The study calculated five-year averages using data from the National Highway Traffic Safety Administration's Fatality and Injury Reporting System Tool for the years 2017-2021, and U.S. Census Bureau city population data from 2022.

The report and its methodology can be found on


This article originally ran on CultureMap.

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A View From HETI

The work is "poised to revolutionize our understanding of fundamental physics," according to Rice University. Photo via

A team of Rice University physicists has been awarded a prestigious grant from the Department of Energy's Office of Nuclear Physics for their work in high-energy nuclear physics and research into a new state of matter.

The five-year $15.5 million grant will go towards Rice physics and astronomy professor Wei Li's discoveries focused on the Compact Muon Solenoid (CMS), a large, general-purpose particle physics detector built on the Large Hadron Collider (LHC) at CERN, a European organization for nuclear research in France and Switzerland. The work is "poised to revolutionize our understanding of fundamental physics," according to a statement from Rice.

Li's team will work to develop an ultra-fast silicon timing detector, known as the endcap timing layer (ETL), that will provide upgrades to the CMS detector. The ETl is expected to have a time resolution of 30 picoseconds per particle, which will allow for more precise time-of-flight particle identification.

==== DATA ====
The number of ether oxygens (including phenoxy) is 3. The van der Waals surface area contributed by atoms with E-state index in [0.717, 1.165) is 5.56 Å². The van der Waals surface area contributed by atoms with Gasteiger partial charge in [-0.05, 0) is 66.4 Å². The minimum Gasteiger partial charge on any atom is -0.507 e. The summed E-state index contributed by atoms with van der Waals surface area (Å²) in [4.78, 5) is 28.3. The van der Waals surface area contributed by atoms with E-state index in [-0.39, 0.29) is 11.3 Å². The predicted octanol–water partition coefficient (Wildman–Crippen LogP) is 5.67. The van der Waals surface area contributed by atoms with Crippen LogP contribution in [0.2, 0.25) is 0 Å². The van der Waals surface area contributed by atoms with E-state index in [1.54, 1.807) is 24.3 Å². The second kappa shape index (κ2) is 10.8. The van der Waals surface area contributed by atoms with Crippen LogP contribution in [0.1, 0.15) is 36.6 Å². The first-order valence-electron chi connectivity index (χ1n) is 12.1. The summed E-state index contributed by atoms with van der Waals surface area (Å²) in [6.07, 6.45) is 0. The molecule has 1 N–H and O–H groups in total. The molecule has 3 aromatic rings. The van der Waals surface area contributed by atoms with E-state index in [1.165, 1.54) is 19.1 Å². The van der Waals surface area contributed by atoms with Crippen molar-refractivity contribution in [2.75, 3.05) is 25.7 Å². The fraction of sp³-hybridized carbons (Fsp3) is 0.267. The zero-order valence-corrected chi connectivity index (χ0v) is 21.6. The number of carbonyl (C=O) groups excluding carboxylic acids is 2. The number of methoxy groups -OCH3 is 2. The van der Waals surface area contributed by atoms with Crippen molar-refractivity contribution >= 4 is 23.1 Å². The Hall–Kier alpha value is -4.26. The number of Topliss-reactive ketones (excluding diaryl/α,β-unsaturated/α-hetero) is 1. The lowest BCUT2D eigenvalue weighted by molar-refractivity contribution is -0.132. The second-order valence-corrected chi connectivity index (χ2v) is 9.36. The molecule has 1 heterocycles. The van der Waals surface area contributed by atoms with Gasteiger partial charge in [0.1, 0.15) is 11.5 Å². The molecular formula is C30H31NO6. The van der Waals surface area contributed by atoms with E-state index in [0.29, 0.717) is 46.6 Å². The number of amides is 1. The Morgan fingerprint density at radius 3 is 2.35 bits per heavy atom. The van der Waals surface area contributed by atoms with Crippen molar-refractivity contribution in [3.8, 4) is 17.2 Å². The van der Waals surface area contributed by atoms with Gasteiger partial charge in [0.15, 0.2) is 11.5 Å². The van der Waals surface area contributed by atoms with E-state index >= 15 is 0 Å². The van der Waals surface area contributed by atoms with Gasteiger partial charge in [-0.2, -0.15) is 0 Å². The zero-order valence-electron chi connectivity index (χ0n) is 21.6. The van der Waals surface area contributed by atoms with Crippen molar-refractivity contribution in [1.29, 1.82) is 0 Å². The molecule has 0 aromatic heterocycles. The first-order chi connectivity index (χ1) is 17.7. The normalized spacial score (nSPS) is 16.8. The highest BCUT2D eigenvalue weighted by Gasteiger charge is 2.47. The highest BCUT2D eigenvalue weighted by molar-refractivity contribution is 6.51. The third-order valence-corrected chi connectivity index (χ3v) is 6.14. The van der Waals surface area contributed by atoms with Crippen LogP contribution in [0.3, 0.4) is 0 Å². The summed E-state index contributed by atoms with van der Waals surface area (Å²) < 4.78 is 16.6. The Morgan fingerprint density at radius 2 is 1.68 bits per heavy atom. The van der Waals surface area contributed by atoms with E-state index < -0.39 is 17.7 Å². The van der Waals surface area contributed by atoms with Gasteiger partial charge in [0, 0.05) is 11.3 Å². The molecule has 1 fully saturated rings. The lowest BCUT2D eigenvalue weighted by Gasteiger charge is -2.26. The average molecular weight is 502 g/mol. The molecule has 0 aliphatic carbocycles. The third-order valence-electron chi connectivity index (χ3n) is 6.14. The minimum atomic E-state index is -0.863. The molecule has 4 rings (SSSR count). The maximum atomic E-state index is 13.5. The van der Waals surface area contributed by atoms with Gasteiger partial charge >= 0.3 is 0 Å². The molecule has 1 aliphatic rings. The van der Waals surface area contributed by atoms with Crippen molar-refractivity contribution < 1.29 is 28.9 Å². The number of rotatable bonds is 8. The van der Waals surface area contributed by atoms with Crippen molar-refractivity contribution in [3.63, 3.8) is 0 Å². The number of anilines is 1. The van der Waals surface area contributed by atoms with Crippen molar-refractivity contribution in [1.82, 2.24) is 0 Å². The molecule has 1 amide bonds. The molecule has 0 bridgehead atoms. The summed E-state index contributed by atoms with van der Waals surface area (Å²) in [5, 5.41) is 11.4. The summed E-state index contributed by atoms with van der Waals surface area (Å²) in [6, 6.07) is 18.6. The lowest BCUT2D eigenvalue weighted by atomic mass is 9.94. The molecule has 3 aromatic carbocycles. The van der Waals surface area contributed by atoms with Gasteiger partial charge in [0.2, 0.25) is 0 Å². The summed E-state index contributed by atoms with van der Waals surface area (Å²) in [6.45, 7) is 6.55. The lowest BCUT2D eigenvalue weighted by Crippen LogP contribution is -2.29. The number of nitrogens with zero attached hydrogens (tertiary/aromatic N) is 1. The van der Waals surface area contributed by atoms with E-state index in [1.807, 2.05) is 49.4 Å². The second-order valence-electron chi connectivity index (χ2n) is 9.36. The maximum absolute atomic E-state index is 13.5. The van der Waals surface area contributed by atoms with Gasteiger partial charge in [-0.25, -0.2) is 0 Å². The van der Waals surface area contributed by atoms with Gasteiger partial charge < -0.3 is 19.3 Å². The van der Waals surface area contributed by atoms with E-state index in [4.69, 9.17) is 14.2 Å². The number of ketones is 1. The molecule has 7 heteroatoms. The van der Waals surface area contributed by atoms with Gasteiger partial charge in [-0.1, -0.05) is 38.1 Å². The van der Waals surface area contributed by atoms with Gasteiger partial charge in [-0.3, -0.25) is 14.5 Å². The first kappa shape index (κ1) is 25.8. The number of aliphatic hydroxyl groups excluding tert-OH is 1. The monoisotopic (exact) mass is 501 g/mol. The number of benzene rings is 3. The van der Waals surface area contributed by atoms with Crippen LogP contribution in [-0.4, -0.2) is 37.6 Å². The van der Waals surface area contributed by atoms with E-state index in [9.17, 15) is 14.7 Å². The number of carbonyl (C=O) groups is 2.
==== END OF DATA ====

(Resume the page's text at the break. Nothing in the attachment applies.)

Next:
This will also help boost the performance of the High-Luminosity Large Hadron Collider (HL-LHC), which is scheduled to launch at CERN in 2029, allowing it to operate at about 10 times the luminosity than originally planned. The ETL also has applications for other colliders apart from the LHC, including the DOE’s electron-ion collider at the Brookhaven National Laboratory in Long Island, New York.

“The ETL will enable breakthrough science in the area of heavy ion collisions, allowing us to delve into the properties of a remarkable new state of matter called the quark-gluon plasma,” Li explained in a statement. “This, in turn, offers invaluable insights into the strong nuclear force that binds particles at the core of matter.”

The ETL is also expected to aid in other areas of physics, including the search for the Higgs particle and understanding the makeup of dark matter.

Li is joined on this work by co-principal investigator Frank Geurts and researchers Nicole Lewis and Mike Matveev from Rice. The team is collaborating with others from MIT, Oak Ridge National Lab, the University of Illinois Chicago and University of Kansas.

Last year, fellow Rice physicist Qimiao Si, a theoretical quantum physicist, earned the prestigious Vannevar Bush Faculty Fellowship grant. The five-year fellowship, with up to $3 million in funding, will go towards his work to establish an unconventional approach to create and control topological states of matter, which plays an important role in materials research and quantum computing.

Meanwhile, the DOE recently tapped three Houston universities to compete in its annual startup competition focused on "high-potential energy technologies,” including one team from Rice.